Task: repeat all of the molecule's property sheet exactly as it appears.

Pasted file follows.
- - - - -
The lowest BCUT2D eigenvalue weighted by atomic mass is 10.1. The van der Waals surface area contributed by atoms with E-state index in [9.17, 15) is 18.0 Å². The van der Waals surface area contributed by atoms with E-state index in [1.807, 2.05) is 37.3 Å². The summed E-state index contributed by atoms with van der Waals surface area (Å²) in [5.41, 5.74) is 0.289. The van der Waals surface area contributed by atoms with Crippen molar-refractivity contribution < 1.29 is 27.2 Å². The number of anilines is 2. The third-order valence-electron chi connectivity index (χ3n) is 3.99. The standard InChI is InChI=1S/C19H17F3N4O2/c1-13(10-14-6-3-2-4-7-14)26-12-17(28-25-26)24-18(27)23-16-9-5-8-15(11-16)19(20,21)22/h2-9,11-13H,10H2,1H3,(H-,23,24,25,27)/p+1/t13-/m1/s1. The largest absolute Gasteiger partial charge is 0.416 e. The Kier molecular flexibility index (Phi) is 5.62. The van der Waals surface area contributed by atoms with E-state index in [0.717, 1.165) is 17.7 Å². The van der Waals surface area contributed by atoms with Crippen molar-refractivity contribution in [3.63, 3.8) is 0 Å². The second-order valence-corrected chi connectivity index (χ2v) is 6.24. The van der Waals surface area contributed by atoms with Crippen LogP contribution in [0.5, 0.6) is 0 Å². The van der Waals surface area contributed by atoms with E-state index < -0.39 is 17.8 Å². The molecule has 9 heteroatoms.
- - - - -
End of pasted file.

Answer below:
The lowest BCUT2D eigenvalue weighted by atomic mass is 10.1. The van der Waals surface area contributed by atoms with E-state index in [9.17, 15) is 18.0 Å². The van der Waals surface area contributed by atoms with E-state index in [1.807, 2.05) is 37.3 Å². The summed E-state index contributed by atoms with van der Waals surface area (Å²) in [5.41, 5.74) is 0.289. The van der Waals surface area contributed by atoms with Crippen molar-refractivity contribution < 1.29 is 27.2 Å². The number of anilines is 2. The third-order valence-electron chi connectivity index (χ3n) is 3.99. The standard InChI is InChI=1S/C19H17F3N4O2/c1-13(10-14-6-3-2-4-7-14)26-12-17(28-25-26)24-18(27)23-16-9-5-8-15(11-16)19(20,21)22/h2-9,11-13H,10H2,1H3,(H-,23,24,25,27)/p+1/t13-/m1/s1. The largest absolute Gasteiger partial charge is 0.416 e. The Kier molecular flexibility index (Phi) is 5.62. The van der Waals surface area contributed by atoms with E-state index in [0.717, 1.165) is 17.7 Å². The van der Waals surface area contributed by atoms with Crippen molar-refractivity contribution in [3.63, 3.8) is 0 Å². The second-order valence-corrected chi connectivity index (χ2v) is 6.24. The van der Waals surface area contributed by atoms with Crippen LogP contribution in [0.5, 0.6) is 0 Å². The van der Waals surface area contributed by atoms with E-state index < -0.39 is 17.8 Å². The molecule has 9 heteroatoms.